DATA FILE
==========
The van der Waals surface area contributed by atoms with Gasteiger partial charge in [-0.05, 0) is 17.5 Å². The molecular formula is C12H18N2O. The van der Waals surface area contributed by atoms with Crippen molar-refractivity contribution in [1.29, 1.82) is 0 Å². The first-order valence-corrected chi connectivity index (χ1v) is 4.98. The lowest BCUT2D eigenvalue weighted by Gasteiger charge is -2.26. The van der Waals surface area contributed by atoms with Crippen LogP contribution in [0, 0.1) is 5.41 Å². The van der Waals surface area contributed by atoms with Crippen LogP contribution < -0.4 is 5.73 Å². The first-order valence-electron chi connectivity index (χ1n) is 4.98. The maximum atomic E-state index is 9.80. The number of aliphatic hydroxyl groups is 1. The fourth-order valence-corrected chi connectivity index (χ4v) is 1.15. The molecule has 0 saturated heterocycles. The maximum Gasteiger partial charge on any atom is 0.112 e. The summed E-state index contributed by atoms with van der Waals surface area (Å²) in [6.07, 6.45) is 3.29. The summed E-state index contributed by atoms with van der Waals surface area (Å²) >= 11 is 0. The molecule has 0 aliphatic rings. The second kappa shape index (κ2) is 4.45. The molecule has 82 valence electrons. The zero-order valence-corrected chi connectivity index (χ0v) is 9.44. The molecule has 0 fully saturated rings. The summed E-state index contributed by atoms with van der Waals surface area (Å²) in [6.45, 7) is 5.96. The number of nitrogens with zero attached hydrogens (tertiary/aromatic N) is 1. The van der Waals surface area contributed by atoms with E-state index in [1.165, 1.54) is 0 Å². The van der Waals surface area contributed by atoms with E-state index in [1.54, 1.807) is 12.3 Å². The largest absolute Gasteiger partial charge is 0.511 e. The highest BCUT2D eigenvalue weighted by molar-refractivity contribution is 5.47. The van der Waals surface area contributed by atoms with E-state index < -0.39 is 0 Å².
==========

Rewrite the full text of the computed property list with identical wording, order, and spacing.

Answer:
The van der Waals surface area contributed by atoms with Gasteiger partial charge in [-0.05, 0) is 17.5 Å². The molecular formula is C12H18N2O. The van der Waals surface area contributed by atoms with Crippen molar-refractivity contribution in [1.29, 1.82) is 0 Å². The first-order valence-corrected chi connectivity index (χ1v) is 4.98. The lowest BCUT2D eigenvalue weighted by Gasteiger charge is -2.26. The van der Waals surface area contributed by atoms with Crippen LogP contribution in [0, 0.1) is 5.41 Å². The van der Waals surface area contributed by atoms with Crippen LogP contribution < -0.4 is 5.73 Å². The first-order valence-electron chi connectivity index (χ1n) is 4.98. The maximum atomic E-state index is 9.80. The number of aliphatic hydroxyl groups is 1. The fourth-order valence-corrected chi connectivity index (χ4v) is 1.15. The molecule has 0 saturated heterocycles. The maximum Gasteiger partial charge on any atom is 0.112 e. The summed E-state index contributed by atoms with van der Waals surface area (Å²) in [6.07, 6.45) is 3.29. The summed E-state index contributed by atoms with van der Waals surface area (Å²) >= 11 is 0. The molecule has 0 aliphatic rings. The second kappa shape index (κ2) is 4.45. The molecule has 82 valence electrons. The zero-order valence-corrected chi connectivity index (χ0v) is 9.44. The molecule has 0 fully saturated rings. The summed E-state index contributed by atoms with van der Waals surface area (Å²) in [6.45, 7) is 5.96. The number of nitrogens with zero attached hydrogens (tertiary/aromatic N) is 1. The van der Waals surface area contributed by atoms with E-state index in [1.165, 1.54) is 0 Å². The van der Waals surface area contributed by atoms with E-state index in [1.54, 1.807) is 12.3 Å². The largest absolute Gasteiger partial charge is 0.511 e. The highest BCUT2D eigenvalue weighted by molar-refractivity contribution is 5.47. The van der Waals surface area contributed by atoms with E-state index < -0.39 is 0 Å².